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Bedtime Reading: Miracle of St. Anthony

This site is not an advertising platform, and I am no advertiser, nor will I ever be one.  Especially not in this space, where it is a privilege to have the opportunity to write.  So please, please, please, take these next few sentences for what they are: the happy review of a someone who appears to be part of a dying breed, those who still enjoy reading.  But if you are willing to reach so far as to read me, I would have to imagine that you really like to read in general as well.

What all that means is that you certainly deserve to take the time when you can to read someone far better: Adrian Wojnarowski, specifically his book The Miracle of St. Anthony.  Just an unbelievable read for basketball fans everywhere.

Following in the footsteps of John Feinstein (the master of the single-season insider account story), Wojnarowski spent a year with the St. Anthony Friars in Jersey City, New Jersey and turned the 2003-04 championship season at St. Anthony into a masterpiece of a story.  More than anything I have read as of late, Wojnarowski brings the players and coaches on this team (as well as many of the other figures in their lives) into clear, three-dimensional form.  The stories of underprivileged kids fighting the pressures of life in Jersey City on a day to day basis are eye-opening.  The tale of Sean McCurdy, the suburban outsider, is a well-articulated warning about what the worlds of high school and college basketball have turned into when they collided with money and the media.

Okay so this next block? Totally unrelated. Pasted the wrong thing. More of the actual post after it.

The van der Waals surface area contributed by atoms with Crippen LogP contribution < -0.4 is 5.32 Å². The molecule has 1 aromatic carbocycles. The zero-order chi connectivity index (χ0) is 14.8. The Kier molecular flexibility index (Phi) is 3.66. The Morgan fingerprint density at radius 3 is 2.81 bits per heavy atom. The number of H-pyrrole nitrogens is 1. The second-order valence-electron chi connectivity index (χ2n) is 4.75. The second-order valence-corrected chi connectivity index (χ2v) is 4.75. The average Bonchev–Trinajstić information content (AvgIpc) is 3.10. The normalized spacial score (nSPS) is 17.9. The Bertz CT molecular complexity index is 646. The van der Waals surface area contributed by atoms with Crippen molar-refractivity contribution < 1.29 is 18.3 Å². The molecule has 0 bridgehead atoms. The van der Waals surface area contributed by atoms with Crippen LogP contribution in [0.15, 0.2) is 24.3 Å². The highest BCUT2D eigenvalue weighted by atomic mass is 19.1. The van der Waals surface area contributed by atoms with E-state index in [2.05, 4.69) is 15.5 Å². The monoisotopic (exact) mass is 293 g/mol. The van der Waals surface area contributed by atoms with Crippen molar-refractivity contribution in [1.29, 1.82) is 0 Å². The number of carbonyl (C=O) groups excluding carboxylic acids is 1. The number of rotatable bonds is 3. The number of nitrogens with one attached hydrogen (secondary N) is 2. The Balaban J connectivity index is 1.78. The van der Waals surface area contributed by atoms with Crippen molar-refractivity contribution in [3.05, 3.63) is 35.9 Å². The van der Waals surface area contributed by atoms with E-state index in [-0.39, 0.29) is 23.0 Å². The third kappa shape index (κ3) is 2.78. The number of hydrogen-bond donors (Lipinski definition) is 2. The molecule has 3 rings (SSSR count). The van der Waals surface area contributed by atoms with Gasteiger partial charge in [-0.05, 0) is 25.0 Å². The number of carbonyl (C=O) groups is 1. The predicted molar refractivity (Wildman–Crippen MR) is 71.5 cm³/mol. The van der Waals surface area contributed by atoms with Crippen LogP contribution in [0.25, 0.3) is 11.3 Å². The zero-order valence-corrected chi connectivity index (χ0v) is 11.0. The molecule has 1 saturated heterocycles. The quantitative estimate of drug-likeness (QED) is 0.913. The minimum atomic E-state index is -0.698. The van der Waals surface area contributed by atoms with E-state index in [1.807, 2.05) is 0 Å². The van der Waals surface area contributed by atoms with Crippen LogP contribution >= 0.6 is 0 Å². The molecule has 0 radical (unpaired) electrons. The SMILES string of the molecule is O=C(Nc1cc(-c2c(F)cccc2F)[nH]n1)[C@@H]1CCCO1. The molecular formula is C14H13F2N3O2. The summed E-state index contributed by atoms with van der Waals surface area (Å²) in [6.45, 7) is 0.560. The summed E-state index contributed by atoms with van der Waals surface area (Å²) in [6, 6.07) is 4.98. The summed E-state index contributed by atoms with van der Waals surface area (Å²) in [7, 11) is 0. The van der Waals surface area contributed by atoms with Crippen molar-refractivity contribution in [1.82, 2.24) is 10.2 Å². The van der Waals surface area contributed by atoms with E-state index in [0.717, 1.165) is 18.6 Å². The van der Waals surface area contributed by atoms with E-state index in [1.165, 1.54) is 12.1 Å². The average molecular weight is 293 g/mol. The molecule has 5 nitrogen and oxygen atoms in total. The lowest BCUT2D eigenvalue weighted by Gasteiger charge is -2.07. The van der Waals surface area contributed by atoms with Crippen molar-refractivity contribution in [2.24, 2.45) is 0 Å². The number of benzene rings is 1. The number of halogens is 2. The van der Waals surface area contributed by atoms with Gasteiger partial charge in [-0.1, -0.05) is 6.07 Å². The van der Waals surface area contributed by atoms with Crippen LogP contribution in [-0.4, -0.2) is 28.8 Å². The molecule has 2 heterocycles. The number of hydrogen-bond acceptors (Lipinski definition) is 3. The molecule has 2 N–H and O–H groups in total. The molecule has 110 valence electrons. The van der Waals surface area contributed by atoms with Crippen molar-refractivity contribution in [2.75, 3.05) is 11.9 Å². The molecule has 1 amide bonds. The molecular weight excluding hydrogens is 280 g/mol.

Wojnarowski gets it all: the practices, the games, the classrooms, the homes and everywhere in between.  He understands that his subjects are human, and he paints them exactly as such.  There are no unequivocal heroes.  Just a wide array of personalities trying to find their own niche in this strange hoops world.

And there is, of course, the star himself.

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What Bob Knight is to A Season On the Brink, St. Anthony's Coach Bob Hurley is to The Miracle of St. Anthony.  The quintessential old-school coach, Hurley wears the hats of world-class basketball coach, disciplinarian, parole officer, guidance counselor, college advisor and devoted family man throughout the story, sometimes nearly all at once.  His commentary is priceless.  His coaching -- particularly in 2003-04 -- is impeccable.  His understanding of what it means to truly 'get it' is unquestioned.

I can't come close to doing Wojnarowski's work justice in this space, but that is my best shot.  The man had a front-row seat to a tumultuously exciting story of basketball in what is perhaps its purest form, and his writing transfers that closeness straight to his readers.  Just incredible.  And definitely worth taking the time to read.

Even if that time comes out of reading this column.  Really, it's well beyond being that good. 

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